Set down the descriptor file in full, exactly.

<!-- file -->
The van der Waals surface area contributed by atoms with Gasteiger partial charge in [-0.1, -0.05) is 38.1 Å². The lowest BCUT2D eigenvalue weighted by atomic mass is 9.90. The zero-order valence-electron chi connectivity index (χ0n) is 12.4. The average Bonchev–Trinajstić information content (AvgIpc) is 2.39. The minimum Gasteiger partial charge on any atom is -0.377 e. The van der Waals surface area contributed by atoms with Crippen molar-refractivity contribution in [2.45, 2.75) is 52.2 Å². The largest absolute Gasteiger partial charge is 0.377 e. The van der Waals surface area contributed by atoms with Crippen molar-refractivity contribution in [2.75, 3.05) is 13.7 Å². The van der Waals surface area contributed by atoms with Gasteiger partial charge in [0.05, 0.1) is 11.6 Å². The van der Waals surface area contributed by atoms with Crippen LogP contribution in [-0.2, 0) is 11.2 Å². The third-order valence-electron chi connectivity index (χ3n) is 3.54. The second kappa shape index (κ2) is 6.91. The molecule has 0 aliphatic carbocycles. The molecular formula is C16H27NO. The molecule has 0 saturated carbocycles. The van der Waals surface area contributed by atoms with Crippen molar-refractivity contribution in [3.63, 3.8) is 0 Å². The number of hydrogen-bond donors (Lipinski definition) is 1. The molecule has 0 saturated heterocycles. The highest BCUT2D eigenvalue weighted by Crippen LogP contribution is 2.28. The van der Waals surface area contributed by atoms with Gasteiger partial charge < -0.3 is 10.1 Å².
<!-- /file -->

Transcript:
The van der Waals surface area contributed by atoms with Gasteiger partial charge in [-0.1, -0.05) is 38.1 Å². The lowest BCUT2D eigenvalue weighted by atomic mass is 9.90. The zero-order valence-electron chi connectivity index (χ0n) is 12.4. The average Bonchev–Trinajstić information content (AvgIpc) is 2.39. The minimum Gasteiger partial charge on any atom is -0.377 e. The van der Waals surface area contributed by atoms with Crippen molar-refractivity contribution in [2.45, 2.75) is 52.2 Å². The largest absolute Gasteiger partial charge is 0.377 e. The van der Waals surface area contributed by atoms with Crippen molar-refractivity contribution in [2.75, 3.05) is 13.7 Å². The van der Waals surface area contributed by atoms with Gasteiger partial charge in [0.05, 0.1) is 11.6 Å². The van der Waals surface area contributed by atoms with Crippen LogP contribution in [-0.2, 0) is 11.2 Å². The third-order valence-electron chi connectivity index (χ3n) is 3.54. The second kappa shape index (κ2) is 6.91. The molecule has 0 aliphatic carbocycles. The molecular formula is C16H27NO. The molecule has 0 saturated carbocycles. The van der Waals surface area contributed by atoms with Crippen molar-refractivity contribution in [3.63, 3.8) is 0 Å². The number of hydrogen-bond donors (Lipinski definition) is 1. The molecule has 0 saturated heterocycles. The highest BCUT2D eigenvalue weighted by Crippen LogP contribution is 2.28. The van der Waals surface area contributed by atoms with Gasteiger partial charge < -0.3 is 10.1 Å².